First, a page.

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Art Ops #11 Review

Comic Books

Art Ops #11 Review

Art Ops has always been one of those series where I wish I came up with the idea. It’s so simple, yet genius at the same time: An art superhero team who specializes in safety art and to stop art from committing crimes! Plus, the series gets the added bonus of trippy covers by Mike Allred.

Is the latest issue any good?

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Art Ops #11 (Vertigo)

Art Ops #11 Review

So what’s it about? The Vertigo Summary reads:

In this stand-alone issue, Reggie and the Art Ops crew face off against a painted atrocity from a centuries past by an artist so skilled, he captured not only death’s likeness but its essence! Featuring guest art by multi-Eisner Award nominee Rob Davis, you won’t want to miss “The Boy Who Painted Death.”

Why does this book matter?

If you’re like me it was tough to get into this series during the last few issues due to the length of the storyline. Thankfully this is a one-shot, which makes it easier to give it a chance! It also allows the reader to get a full story in one single issue which is a rare thing these days.

Fine, you have my attention. What’s good about it?

Art Ops #11 Review
Swirl it for me baby.

The story in this issue is titled “The Boy Who Painted Death”. Shaun Simon writes quite a good yarn here as it’s a perfect balance of creepy, inventive, and clever. The key is the boy in the title, who the Art Ops must locate as people are being found dead in New York City and he’s their only hope to solve the crime. Simon writes strong flashbacks that reveal the boy’s backstory and allow the story to cut away and tell a story within the story. In some ways this issue was not unlike the fantastic Storytellers as it whisks you away and reveals details at a perfect pace.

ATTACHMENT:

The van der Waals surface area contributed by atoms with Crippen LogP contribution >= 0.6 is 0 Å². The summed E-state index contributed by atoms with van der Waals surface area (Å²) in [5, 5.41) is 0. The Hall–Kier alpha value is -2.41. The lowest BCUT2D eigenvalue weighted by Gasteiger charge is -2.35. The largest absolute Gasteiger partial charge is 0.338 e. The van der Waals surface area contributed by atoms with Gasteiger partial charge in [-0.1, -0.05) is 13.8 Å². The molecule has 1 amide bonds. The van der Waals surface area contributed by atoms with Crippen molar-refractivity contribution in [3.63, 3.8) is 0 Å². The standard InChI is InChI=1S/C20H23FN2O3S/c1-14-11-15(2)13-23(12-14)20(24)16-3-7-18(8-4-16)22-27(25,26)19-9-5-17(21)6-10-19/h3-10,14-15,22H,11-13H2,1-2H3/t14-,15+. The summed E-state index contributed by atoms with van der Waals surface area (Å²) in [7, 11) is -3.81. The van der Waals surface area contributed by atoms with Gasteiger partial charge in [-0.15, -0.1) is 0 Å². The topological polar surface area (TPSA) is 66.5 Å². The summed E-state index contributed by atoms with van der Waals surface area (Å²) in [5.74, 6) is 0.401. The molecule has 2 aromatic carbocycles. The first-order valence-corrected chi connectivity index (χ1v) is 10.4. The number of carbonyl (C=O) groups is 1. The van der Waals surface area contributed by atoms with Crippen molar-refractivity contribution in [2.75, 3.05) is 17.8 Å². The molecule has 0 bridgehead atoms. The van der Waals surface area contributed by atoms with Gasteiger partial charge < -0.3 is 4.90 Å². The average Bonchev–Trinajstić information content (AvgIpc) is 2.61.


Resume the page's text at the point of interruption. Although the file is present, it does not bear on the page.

The art by Rob Davis is good in a very indie sort of way, featuring a simplistic look and feel. The colors by Kelby Allred gives everything a nice pop, including Reggie Riot’s painterly powers. The best work is done when it comes to the monster, which may not be a monster exactly though (but to avoid spoilers we’ll call it that). We see it in two forms which helps define its evolution. Davis also gives an old man quite a gross interaction that involves goopy entrails. Davis’ art is also less scary and unnerving than it could be, which gives the issue lighter and all ages feel…

It can’t be perfect can it?

…which is unfortunate! The premise is so primed for freaky carnage and scary scenes I wish it went all the way. This issue feels like it holds back a bit, though the story is still sound. Davis’ art is good, it’s just that it’s hard to feel unnerved by it.

As a one-shot, this issue doesn’t do enough to make the members of Art Ops feel equal and relevant to the team. I’m speaking specifically about The Body, who does help solve the crimes, but doesn’t do much beyond float around and give people attitude. I suppose he’s like the Xavier of the team (giving support and “guidance”?), but it would have been nice to see more from the character.

Art Ops #11 Review

Is It Good?

Art Ops continues to be that gem of a series always bringing in fresh, new ideas. Like art, it’s inspired.

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